Her production thus enables her to be joined by much of the populace, people living outside capitals who will not necessarily visit exhibitions. Those to whom, in the end of the day, nobody has ever really explained the status of “artist”. These people recognize her activity and accept it, because, as she keeps to office hours and makes a quantifiable effort, then “it is definitely work”. Anaïs Touchot has found the place where encounter is possible. This is the case when she asks people in her Breton entourage to bring her potatoes, or when she builds a hut, especially outdoors. “With huts, everyone tells their own little story.” So a more personal relation can be woven based on a shared anecdote.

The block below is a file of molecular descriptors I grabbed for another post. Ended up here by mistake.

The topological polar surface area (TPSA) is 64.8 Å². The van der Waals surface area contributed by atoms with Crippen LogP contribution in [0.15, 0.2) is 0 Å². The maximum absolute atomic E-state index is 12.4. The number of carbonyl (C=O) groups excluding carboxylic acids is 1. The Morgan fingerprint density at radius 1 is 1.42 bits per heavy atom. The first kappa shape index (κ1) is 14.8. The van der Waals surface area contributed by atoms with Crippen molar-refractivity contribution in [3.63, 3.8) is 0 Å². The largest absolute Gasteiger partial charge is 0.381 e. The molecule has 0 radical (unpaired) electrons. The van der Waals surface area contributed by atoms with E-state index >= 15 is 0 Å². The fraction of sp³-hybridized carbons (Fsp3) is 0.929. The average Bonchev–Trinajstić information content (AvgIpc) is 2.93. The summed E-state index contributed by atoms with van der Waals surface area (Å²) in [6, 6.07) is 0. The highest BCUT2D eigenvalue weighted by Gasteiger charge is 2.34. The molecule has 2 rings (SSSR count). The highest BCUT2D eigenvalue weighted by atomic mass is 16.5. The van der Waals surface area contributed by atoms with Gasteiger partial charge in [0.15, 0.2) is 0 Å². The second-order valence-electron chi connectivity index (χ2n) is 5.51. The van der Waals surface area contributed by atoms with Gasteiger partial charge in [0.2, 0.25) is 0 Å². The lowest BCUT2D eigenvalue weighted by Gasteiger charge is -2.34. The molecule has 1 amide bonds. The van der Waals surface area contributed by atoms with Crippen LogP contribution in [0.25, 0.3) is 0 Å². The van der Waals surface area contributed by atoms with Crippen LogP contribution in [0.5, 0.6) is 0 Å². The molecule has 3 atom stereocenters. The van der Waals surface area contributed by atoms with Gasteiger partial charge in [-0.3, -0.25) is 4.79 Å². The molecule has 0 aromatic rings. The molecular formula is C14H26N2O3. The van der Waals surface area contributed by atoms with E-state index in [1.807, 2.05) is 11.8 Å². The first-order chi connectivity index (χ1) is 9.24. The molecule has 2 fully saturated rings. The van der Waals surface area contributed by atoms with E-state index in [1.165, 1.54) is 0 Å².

But this hut motif is not insignificant. In addition to its environment-friendly character, with its recycled materials and is construction involving very spare means, it carries within it the great question of our century. We referred above to the philosopher from western France; he recently published a book about the life of Thoreau, an American thinker who, it just so happens, shut himself away in a hut deep in the woods. Like Anaïs Touchot's works, they raise the question about the possibility of living a synchronized life within an ever more registered and charted society. How can you “live a philosophical life” when you live in a megalopolis? This question, which is deeply linked with that of freedoms, must really be scary; this is attested to by the threat of destruction that floats over the huts of Saint Brieuc (nevertheless witnesses of the History of the first paid holidays) and still worries the huts belonging to fishermen in Provence.